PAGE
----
|Title: Three Dimensional Flows Beneath a Thin Layer of 2D turbulence Induced by Faraday Waves|
|Written by: Colombi, R.; Schlüter, M.; Kameke, A.v.;|
|in: Experiments in Fluids 2020|
|Volume: 62 Number: 8|
|Publisher: Springer Link|
Note: 2D Farady Flows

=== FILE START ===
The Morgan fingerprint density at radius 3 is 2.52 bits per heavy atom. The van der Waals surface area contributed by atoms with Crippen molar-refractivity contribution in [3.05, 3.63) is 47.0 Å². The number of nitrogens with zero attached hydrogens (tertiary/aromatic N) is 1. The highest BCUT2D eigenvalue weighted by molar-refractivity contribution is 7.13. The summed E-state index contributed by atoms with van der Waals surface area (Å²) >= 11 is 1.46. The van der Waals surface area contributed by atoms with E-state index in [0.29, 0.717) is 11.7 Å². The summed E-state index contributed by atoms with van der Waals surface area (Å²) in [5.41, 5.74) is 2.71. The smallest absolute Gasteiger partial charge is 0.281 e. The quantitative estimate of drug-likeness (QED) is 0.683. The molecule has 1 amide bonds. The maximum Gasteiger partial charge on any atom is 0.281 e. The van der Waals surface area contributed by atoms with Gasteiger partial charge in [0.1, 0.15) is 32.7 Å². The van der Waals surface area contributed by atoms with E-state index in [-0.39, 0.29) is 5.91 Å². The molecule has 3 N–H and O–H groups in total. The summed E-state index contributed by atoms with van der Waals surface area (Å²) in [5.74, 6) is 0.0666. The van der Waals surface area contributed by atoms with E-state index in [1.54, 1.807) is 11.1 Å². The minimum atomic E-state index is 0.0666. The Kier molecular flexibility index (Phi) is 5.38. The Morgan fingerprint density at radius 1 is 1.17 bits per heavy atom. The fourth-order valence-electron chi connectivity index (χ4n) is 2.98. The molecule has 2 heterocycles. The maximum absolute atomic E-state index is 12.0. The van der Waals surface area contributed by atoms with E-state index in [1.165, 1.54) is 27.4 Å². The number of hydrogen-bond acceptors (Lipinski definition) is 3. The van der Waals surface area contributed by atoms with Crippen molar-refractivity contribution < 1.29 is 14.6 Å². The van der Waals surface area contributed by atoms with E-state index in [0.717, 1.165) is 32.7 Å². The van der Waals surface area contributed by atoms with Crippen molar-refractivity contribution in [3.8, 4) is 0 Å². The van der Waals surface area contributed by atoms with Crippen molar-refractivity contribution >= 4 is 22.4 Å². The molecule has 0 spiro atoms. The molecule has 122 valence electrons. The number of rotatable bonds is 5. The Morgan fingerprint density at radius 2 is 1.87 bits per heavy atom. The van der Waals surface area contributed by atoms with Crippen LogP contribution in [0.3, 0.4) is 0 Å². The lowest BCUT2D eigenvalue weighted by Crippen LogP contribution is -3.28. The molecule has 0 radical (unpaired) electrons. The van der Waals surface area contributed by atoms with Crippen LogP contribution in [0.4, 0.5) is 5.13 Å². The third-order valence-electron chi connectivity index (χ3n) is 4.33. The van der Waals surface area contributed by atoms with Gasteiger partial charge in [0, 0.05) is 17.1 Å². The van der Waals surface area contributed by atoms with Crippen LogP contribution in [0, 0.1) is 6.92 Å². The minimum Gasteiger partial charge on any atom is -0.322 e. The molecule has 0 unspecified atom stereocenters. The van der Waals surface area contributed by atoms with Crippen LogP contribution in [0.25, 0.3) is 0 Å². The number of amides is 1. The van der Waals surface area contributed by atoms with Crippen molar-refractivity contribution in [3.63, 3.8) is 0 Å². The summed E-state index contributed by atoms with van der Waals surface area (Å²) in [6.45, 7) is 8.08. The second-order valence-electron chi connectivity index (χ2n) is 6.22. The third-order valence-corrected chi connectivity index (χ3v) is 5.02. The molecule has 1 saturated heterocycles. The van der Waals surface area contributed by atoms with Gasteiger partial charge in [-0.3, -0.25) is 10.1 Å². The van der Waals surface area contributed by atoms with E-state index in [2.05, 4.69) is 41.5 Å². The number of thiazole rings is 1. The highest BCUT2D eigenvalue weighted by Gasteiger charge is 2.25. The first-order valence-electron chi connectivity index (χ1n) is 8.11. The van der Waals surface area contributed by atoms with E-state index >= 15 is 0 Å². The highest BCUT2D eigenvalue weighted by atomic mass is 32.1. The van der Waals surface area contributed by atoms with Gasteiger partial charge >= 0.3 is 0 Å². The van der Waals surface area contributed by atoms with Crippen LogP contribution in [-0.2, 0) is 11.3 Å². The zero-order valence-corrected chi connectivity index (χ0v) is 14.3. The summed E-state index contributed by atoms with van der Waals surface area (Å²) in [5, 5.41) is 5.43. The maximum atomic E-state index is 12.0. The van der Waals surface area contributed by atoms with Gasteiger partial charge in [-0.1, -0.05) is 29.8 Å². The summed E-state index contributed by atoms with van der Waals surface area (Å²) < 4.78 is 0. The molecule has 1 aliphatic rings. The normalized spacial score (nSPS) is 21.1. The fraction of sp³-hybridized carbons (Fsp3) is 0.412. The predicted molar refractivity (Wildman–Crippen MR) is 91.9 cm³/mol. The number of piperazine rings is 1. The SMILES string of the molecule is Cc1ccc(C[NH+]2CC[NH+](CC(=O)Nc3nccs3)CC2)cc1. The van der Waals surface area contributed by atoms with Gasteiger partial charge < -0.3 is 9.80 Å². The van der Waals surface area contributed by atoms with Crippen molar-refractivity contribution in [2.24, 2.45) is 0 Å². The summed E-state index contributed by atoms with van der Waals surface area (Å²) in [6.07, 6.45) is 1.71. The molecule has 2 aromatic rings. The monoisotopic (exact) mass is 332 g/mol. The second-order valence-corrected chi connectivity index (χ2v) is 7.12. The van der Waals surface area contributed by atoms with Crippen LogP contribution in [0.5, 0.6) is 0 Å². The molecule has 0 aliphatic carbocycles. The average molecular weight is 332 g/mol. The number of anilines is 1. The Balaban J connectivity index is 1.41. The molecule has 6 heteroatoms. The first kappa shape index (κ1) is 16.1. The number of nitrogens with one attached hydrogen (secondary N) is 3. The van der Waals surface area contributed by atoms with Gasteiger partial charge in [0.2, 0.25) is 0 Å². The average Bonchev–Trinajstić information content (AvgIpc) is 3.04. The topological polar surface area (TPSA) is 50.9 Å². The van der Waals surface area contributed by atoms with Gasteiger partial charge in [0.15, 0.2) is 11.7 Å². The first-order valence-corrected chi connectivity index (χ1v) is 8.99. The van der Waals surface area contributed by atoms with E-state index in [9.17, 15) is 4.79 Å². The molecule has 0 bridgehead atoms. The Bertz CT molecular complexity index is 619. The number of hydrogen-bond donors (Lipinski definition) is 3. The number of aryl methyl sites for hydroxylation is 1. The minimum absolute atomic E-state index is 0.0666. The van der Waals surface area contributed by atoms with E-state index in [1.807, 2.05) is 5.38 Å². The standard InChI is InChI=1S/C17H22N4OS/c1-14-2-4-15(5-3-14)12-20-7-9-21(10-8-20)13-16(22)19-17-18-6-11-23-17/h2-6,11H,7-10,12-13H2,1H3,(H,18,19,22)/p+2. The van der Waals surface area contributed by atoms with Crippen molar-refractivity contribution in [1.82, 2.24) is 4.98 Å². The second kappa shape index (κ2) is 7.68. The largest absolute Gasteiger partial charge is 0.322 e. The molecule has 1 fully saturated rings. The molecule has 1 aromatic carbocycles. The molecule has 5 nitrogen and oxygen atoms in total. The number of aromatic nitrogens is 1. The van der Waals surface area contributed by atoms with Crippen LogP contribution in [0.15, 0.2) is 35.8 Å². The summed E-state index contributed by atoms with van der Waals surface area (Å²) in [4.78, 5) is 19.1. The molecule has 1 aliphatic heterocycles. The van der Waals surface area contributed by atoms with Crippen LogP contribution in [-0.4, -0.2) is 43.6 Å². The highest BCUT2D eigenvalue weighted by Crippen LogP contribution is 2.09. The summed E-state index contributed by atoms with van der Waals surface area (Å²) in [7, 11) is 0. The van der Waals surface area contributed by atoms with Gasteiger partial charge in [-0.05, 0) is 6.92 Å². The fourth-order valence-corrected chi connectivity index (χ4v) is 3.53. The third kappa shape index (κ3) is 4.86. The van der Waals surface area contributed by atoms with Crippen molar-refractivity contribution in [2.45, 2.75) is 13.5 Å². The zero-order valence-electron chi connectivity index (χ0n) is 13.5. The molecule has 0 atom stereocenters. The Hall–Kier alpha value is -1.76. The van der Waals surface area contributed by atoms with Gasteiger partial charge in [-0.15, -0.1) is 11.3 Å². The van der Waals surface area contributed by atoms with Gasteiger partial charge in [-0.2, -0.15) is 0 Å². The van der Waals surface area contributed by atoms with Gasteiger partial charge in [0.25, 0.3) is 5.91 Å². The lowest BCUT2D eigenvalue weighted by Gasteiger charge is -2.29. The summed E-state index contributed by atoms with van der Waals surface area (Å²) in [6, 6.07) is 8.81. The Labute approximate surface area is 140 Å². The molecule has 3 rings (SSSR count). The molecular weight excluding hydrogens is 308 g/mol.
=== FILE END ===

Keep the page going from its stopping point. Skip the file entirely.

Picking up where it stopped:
Abstract: Faraday waves are capillary ripples that form onthe surface of a fluid being subject to vertical shaking. Al-though it is well known that the form and shape of the wavespattern depend on driving amplitude and frequency, only recent studies discovered the existence of a horizontal veloc-ity field at the surface, called Faraday flow, which exhibitsattributes of two-dimensional turbulence. However, despitethe increasing attention towards the inverse energy flux inthe Faraday flow and other not strictly two-dimensional sys-tems, very little is known about the velocity fields develop-ing beneath the fluid surface. In this study planar velocityfields are measured by means of particle image velocime-try (PIV) with high spatial and temporal resolution on thewater surface and below it. A sudden drop in velocity isobserved immediately below the water surface, such that at5 mm below the water surface the mean absolute velocitiesare already about 6.5 times smaller than the surface veloc-ity. Additionally, the flow structures below the surface arefound to comprise much larger spatial scales than those onthe surface. These large structures are also found to be slowand temporarily persistent, as proven by analysing the auto-correlation of the velocity fields in time.